Lippincotts Magazine of Popular Literature and Science

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꯰Lippincott's Magazine of Popular Literature and Science

The Project Gutenberg EBook of Lippincott's Magazine of Popular
Literature and Science, October, 1877, Vol. XX. No. 118, by Various This eBook is for the use of anyone anywhere at no cost and with almost no restrictions whatsoever. You may copy it, give it away or re-use it under the terms of the Project Gutenberg License included with this eBook or online at
Title: Lippincott's Magazine of Popular Literature and Science, October, 1877, Vol. XX. No. 118
Author: Various
Release Date: July 27, 2005 [EBook #16361]
Language: English
Character set encoding: ISO-8859-1

Produced by Juliet Sutherland, Christine D and the Online Distributed Proofreading Team at

Transcriber's note: Punctuation normalized, original spelling retained.
[Illustration: "He stepped forward with a smile." For Percival. Page 420.]

OCTOBER, 1877. Vol XX--No. 118
Entered according to Act of Congress, in the year 1877, by J.B. LIPPINCOTT & CO., in the Office of the Librarian of Congress, at Washington.

[Illustration: THE DEE ABOVE BALA.]
The history of Chester is that of a key. It was the last city that gave up Harold's unlucky cause and surrendered to William the Conqueror, and the last that fell in the no less unlucky cause of the Stuart king against the Parliamentarians. In much earlier times it was held by the famous Twentieth Legion, the Valens Victrix, as the key of the Roman dominion in the north-west of Britain, and at present it has peculiarities of position, as well as of architecture, which make it unique in England and a lodestone to Americans. Curiously planted on the border of the newest and most bustling manufacturing district in England, close to the coalfields of North Wales, the mines of Lancashire, the quays of its sea-rival Liverpool and the mills of grimy, wealthy Manchester, it still exercises, besides its artistic and historic supremacy, a _bona fide_ ecclesiastical sway over most of these new places. It is the first ancient city accessible to American travellers, many of whom have given practical tokens of their affectionate remembrance of it by largely subscribing to the fund for the restoration of the cathedral, a work that has already cost some eighty thousand pounds.
[Illustration: CAER-GAI.]
The neighborhood of Chester is as suggestive of antiquity and foreigners as the city itself. Volumes might be written about the quaint, Dutch-like scenery of the low rich land reclaimed from the sea; the broad, sandy estuary of the Dee, with the square-headed peninsula, the Wirrall, which divides this quiet river from the noisy Mersey; the Hoylake, Parkgate and Neston fisher-folk on the sandy shores, with their queer lives, monotonous scratching-up of mussels and cockles, a never-failing trade, their terms of praise--"the biggest scrat," for instance, "in all the island," being the form of commendation for the woman who can with her rake at the end of a long pole scratch up most shellfish in a given time; the low, fertile green pastures, the creamy cheese and the eight yearly cheese-fairs. The city itself is the most foreign-looking in all England, and the inhabitants have the good taste to be proud of this. The river Dee--Milton's "wizard stream"--celebrated both by English and Welsh bards, is not seen to as much advantage under the walls of the Roman "camp" (_castra_=Chester) as elsewhere, but its bridges serve to supply the want of fine scenery, especially the Old Bridge, which crosses the river just at its bend, and whose massive pointed arches took the place, when they were first built, of a ferry by which the city was entered at the "Ship Gate," whence now you look over "the Cop" or high bank on the right side of the stream, and view, as from a dike in Holland, the reclaimed land stretching eight miles beyond Chester, though the resemblance ceases at Saltney, where behind the iron-works tower the Welsh hills--Moel-Famman conspicuous above the rest--that bound the Vale of Clwyd.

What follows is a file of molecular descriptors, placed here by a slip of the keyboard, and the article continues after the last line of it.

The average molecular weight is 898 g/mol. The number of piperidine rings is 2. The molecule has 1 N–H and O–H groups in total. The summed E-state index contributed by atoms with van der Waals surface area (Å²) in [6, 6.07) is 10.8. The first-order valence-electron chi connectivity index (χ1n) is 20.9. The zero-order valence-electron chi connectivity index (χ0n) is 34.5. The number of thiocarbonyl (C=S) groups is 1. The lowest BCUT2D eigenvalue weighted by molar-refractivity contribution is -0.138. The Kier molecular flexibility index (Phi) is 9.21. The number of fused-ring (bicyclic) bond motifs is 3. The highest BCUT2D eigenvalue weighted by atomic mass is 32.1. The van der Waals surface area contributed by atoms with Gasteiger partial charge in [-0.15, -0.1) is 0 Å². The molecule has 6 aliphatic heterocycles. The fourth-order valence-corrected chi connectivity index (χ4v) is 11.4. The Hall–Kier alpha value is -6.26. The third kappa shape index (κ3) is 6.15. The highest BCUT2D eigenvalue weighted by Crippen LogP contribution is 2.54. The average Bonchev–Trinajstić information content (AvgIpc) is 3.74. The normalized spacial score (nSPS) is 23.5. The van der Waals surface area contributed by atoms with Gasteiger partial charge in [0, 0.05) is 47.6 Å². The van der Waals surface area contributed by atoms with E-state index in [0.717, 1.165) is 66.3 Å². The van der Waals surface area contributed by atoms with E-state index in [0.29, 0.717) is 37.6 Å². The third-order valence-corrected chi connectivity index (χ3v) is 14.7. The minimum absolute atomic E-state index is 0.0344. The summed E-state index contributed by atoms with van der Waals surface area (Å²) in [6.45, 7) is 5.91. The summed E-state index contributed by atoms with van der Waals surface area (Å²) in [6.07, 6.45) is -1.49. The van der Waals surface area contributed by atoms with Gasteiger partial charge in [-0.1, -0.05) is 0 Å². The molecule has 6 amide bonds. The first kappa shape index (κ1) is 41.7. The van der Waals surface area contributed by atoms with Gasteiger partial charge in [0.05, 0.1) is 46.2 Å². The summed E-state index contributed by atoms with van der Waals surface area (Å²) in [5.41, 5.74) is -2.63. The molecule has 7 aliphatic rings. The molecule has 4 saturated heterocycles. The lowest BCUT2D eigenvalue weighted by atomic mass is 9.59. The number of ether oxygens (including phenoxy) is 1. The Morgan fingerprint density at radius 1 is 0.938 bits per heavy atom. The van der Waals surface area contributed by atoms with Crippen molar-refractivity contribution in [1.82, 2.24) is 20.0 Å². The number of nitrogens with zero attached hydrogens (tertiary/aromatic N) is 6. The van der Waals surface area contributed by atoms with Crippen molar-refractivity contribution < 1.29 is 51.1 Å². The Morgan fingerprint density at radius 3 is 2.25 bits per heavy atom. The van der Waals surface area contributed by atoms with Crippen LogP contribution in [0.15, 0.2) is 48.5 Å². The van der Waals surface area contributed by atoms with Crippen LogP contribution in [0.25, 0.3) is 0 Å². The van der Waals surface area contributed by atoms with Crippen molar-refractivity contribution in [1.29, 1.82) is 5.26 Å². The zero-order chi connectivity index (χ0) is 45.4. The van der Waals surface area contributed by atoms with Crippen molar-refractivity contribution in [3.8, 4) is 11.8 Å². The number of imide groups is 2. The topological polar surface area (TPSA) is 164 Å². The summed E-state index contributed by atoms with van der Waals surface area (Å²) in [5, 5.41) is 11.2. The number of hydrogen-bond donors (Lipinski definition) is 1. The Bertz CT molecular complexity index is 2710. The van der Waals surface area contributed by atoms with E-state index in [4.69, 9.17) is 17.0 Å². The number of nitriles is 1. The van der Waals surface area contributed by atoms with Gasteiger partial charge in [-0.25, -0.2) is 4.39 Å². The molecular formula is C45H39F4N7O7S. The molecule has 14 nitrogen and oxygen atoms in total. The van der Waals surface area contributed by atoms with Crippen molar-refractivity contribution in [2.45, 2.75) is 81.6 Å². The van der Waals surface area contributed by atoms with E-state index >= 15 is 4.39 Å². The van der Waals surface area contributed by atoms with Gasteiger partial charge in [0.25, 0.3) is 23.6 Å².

The Dee is more a Welsh than an English river. It rises in the bleak mountain-region of Merionethshire, the most intensely Welsh of all counties, above Bala Lake, which is commonly but incorrectly called its source. Thence it flows through the Vale of Llangollen, famous in poetry, and waters the meadows of Wynnestay, the splendid home of one of Wales's most national representatives, Sir Watkin Williams Wynn, and only beyond that does it become English by flowing round and into Cheshire. On a very tiny scale the Dee follows something of the course of the Rhine: three streamlets combine to form it; these unite at the village of Llanwchllyn, and the river flows on, a mere mountain-torrent, past an old farmhouse, Caer-gai, lying on a desolate moor at the head of Bala Lake, and through the lake itself, after which its scenery alternates, like
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